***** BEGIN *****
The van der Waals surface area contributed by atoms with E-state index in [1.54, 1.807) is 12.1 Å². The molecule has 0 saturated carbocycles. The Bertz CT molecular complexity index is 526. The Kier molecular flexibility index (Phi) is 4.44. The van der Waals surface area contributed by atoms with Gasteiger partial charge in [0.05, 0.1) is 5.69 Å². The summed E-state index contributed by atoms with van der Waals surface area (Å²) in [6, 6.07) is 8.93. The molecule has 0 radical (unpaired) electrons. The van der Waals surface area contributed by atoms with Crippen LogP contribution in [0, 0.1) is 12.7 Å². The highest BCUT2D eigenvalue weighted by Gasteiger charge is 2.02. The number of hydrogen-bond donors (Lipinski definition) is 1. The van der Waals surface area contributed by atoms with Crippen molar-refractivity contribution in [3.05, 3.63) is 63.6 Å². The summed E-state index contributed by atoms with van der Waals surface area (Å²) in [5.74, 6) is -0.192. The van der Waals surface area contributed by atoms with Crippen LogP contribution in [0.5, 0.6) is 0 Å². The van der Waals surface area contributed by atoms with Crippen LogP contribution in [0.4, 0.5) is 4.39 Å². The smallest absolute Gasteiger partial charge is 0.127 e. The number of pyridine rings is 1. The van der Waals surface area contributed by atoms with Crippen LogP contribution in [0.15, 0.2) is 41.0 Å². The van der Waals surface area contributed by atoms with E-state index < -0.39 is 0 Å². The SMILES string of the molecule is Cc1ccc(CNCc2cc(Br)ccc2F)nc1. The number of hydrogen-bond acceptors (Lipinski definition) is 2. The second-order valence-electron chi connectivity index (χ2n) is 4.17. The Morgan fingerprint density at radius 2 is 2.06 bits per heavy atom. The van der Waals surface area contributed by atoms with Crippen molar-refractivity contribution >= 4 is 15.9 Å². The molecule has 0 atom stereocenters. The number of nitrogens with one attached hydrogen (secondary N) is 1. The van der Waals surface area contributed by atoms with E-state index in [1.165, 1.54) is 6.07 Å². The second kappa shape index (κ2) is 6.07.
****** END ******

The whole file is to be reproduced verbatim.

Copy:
The van der Waals surface area contributed by atoms with E-state index in [1.54, 1.807) is 12.1 Å². The molecule has 0 saturated carbocycles. The Bertz CT molecular complexity index is 526. The Kier molecular flexibility index (Phi) is 4.44. The van der Waals surface area contributed by atoms with Gasteiger partial charge in [0.05, 0.1) is 5.69 Å². The summed E-state index contributed by atoms with van der Waals surface area (Å²) in [6, 6.07) is 8.93. The molecule has 0 radical (unpaired) electrons. The van der Waals surface area contributed by atoms with Crippen LogP contribution in [0, 0.1) is 12.7 Å². The highest BCUT2D eigenvalue weighted by Gasteiger charge is 2.02. The number of hydrogen-bond donors (Lipinski definition) is 1. The van der Waals surface area contributed by atoms with Crippen molar-refractivity contribution in [3.05, 3.63) is 63.6 Å². The summed E-state index contributed by atoms with van der Waals surface area (Å²) in [5.74, 6) is -0.192. The van der Waals surface area contributed by atoms with Crippen LogP contribution in [0.5, 0.6) is 0 Å². The van der Waals surface area contributed by atoms with Crippen LogP contribution in [0.4, 0.5) is 4.39 Å². The smallest absolute Gasteiger partial charge is 0.127 e. The number of pyridine rings is 1. The van der Waals surface area contributed by atoms with Crippen LogP contribution in [0.15, 0.2) is 41.0 Å². The van der Waals surface area contributed by atoms with E-state index < -0.39 is 0 Å². The SMILES string of the molecule is Cc1ccc(CNCc2cc(Br)ccc2F)nc1. The number of hydrogen-bond acceptors (Lipinski definition) is 2. The second-order valence-electron chi connectivity index (χ2n) is 4.17. The Morgan fingerprint density at radius 2 is 2.06 bits per heavy atom. The van der Waals surface area contributed by atoms with Crippen molar-refractivity contribution >= 4 is 15.9 Å². The molecule has 0 atom stereocenters. The number of nitrogens with one attached hydrogen (secondary N) is 1. The van der Waals surface area contributed by atoms with E-state index in [1.165, 1.54) is 6.07 Å². The second kappa shape index (κ2) is 6.07.